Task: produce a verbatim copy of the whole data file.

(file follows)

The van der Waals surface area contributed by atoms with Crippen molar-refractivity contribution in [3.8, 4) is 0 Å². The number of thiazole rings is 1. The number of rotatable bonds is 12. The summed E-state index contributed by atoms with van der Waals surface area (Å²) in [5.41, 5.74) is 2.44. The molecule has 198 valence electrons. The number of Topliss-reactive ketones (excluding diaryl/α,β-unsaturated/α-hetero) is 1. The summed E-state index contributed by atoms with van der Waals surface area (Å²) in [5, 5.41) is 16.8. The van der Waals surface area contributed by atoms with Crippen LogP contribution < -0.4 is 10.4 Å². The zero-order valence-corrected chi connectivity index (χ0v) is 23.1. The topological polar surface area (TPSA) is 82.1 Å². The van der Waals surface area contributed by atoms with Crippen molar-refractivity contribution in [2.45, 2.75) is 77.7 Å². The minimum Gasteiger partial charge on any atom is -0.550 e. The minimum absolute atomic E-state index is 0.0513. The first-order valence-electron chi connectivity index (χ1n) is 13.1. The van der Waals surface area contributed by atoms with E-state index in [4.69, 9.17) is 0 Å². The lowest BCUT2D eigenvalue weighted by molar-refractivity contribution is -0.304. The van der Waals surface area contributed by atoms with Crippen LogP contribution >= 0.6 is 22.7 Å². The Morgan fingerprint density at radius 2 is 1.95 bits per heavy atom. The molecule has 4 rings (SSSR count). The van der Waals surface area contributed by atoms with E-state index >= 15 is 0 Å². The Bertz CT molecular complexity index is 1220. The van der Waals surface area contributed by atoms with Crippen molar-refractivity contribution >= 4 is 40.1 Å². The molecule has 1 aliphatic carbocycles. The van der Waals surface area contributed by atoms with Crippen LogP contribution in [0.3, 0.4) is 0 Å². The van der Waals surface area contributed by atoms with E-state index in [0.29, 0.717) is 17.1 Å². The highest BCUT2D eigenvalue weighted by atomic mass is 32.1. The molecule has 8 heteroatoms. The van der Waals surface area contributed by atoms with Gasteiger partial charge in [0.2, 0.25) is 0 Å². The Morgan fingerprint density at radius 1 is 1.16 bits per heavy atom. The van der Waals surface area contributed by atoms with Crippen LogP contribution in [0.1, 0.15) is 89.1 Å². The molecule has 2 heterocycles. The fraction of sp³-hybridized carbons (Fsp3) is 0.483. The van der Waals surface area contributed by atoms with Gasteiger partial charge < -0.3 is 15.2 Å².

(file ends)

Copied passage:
The van der Waals surface area contributed by atoms with Crippen molar-refractivity contribution in [3.8, 4) is 0 Å². The number of thiazole rings is 1. The number of rotatable bonds is 12. The summed E-state index contributed by atoms with van der Waals surface area (Å²) in [5.41, 5.74) is 2.44. The molecule has 198 valence electrons. The number of Topliss-reactive ketones (excluding diaryl/α,β-unsaturated/α-hetero) is 1. The summed E-state index contributed by atoms with van der Waals surface area (Å²) in [5, 5.41) is 16.8. The van der Waals surface area contributed by atoms with Crippen LogP contribution < -0.4 is 10.4 Å². The zero-order valence-corrected chi connectivity index (χ0v) is 23.1. The topological polar surface area (TPSA) is 82.1 Å². The van der Waals surface area contributed by atoms with Crippen molar-refractivity contribution in [2.45, 2.75) is 77.7 Å². The minimum Gasteiger partial charge on any atom is -0.550 e. The minimum absolute atomic E-state index is 0.0513. The first-order valence-electron chi connectivity index (χ1n) is 13.1. The van der Waals surface area contributed by atoms with E-state index in [4.69, 9.17) is 0 Å². The lowest BCUT2D eigenvalue weighted by molar-refractivity contribution is -0.304. The van der Waals surface area contributed by atoms with Crippen LogP contribution >= 0.6 is 22.7 Å². The Morgan fingerprint density at radius 2 is 1.95 bits per heavy atom. The molecule has 4 rings (SSSR count). The van der Waals surface area contributed by atoms with E-state index >= 15 is 0 Å². The Bertz CT molecular complexity index is 1220. The van der Waals surface area contributed by atoms with Crippen molar-refractivity contribution >= 4 is 40.1 Å². The molecule has 1 aliphatic carbocycles. The van der Waals surface area contributed by atoms with Crippen LogP contribution in [0.3, 0.4) is 0 Å². The van der Waals surface area contributed by atoms with E-state index in [0.29, 0.717) is 17.1 Å². The highest BCUT2D eigenvalue weighted by atomic mass is 32.1. The molecule has 8 heteroatoms. The van der Waals surface area contributed by atoms with Gasteiger partial charge in [0.2, 0.25) is 0 Å². The Morgan fingerprint density at radius 1 is 1.16 bits per heavy atom. The van der Waals surface area contributed by atoms with Crippen LogP contribution in [0.1, 0.15) is 89.1 Å². The molecule has 2 heterocycles. The fraction of sp³-hybridized carbons (Fsp3) is 0.483. The van der Waals surface area contributed by atoms with Gasteiger partial charge < -0.3 is 15.2 Å².